Stratification on the Chertovo Gorodishche
From 1909 to 1912, Russian photographer Sergei Mikhailovich Prokudin-Gorskii (1863–1944) made several trips to the territory around the Ural Mountains, where he photographed railroad installations, factories, urban settings, and natural scenes. Prokudin-Gorskii is best-known for his photographs of people and historic buildings; he also took photos of striking geographical features. Shown here is part of a natural wonder known as Chertovo Gorodishche (Devil’s Fort) in the region of Ekaterinburg, the major city in the area (named Sverdlovsk 1924–91). The “fort” is formed by a massive outcropping of sedimentary rock (a karst formation typical of the western Urals) eroded into shapes that resemble walls and towers. This photograph, like others in this series, shows the stratification of the rock. The eroded material around the rock provided rich soil for a dense cover of birch trees, seen in fall foliage here in September 1909. Because of the difficult terrain, this site was largely inaccessible until the construction of a railroad through this part of the Urals in the early 1880s. Prokudin-Gorskii used a special color photography process to create a visual record of the Russian Empire in the early 20th century. Some of his photographs date from about 1905, but the bulk of his work is from between 1909 and 1915, when, with the support of Tsar Nicholas II and the Ministry of Transportation, he undertook extended trips through many different parts of the empire.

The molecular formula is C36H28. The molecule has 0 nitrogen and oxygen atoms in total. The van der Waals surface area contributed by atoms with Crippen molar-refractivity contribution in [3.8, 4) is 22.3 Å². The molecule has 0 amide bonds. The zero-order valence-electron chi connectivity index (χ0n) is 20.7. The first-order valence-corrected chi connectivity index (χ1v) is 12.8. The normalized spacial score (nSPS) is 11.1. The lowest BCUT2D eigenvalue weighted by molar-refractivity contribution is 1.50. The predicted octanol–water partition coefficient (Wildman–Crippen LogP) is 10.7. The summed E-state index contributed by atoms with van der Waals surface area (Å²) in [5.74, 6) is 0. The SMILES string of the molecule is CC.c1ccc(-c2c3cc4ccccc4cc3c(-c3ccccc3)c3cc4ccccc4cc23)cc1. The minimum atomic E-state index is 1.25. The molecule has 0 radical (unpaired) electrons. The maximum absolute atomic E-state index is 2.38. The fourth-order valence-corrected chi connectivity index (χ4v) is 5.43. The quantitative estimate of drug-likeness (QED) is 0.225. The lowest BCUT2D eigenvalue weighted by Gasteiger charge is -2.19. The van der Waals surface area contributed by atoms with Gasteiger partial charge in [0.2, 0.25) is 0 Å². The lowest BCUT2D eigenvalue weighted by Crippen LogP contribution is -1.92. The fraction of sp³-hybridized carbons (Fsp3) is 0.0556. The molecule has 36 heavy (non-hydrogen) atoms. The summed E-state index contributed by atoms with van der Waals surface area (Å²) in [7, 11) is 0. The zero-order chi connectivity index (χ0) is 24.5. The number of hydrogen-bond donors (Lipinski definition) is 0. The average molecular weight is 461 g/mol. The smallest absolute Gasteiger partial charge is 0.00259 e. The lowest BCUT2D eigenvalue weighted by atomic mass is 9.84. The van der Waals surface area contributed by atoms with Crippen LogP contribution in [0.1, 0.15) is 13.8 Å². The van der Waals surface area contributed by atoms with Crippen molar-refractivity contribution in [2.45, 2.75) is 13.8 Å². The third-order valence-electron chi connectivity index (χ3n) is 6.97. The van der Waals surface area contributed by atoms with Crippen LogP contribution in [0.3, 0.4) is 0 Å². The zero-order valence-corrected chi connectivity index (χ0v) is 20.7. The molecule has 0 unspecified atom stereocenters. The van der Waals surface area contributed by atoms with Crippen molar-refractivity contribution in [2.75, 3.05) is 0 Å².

Title in Original Language
Наслоения на Чертовом Городище
Type of Item
Glass negative (presented as a digital color composite)
- Prokudin-Gorskii’s photographic work survives primarily in two forms: 1,901 black-and-white triple-frame glass plate negatives, made with color separation filters, which Prokudin-Gorskii used to make color prints and lantern slides; and 12 albums of sepia-tone prints, made from the glass negatives, which Prokudin-Gorskii compiled as a record of his travels and studies. The Library of Congress purchased the glass plate negatives and the albums from the Prokudin-Gorskii family in 1948. In 2004, the Library of Congress had digital color composites made from all the surviving glass negatives using a software algorithm to automatically align the color components. As with most historical photographs, title and subject identifications are corrected and enhanced through new research. Current information on the collection is at http://www.loc.gov/pictures/collection/prok/.
Last updated: September 28, 2016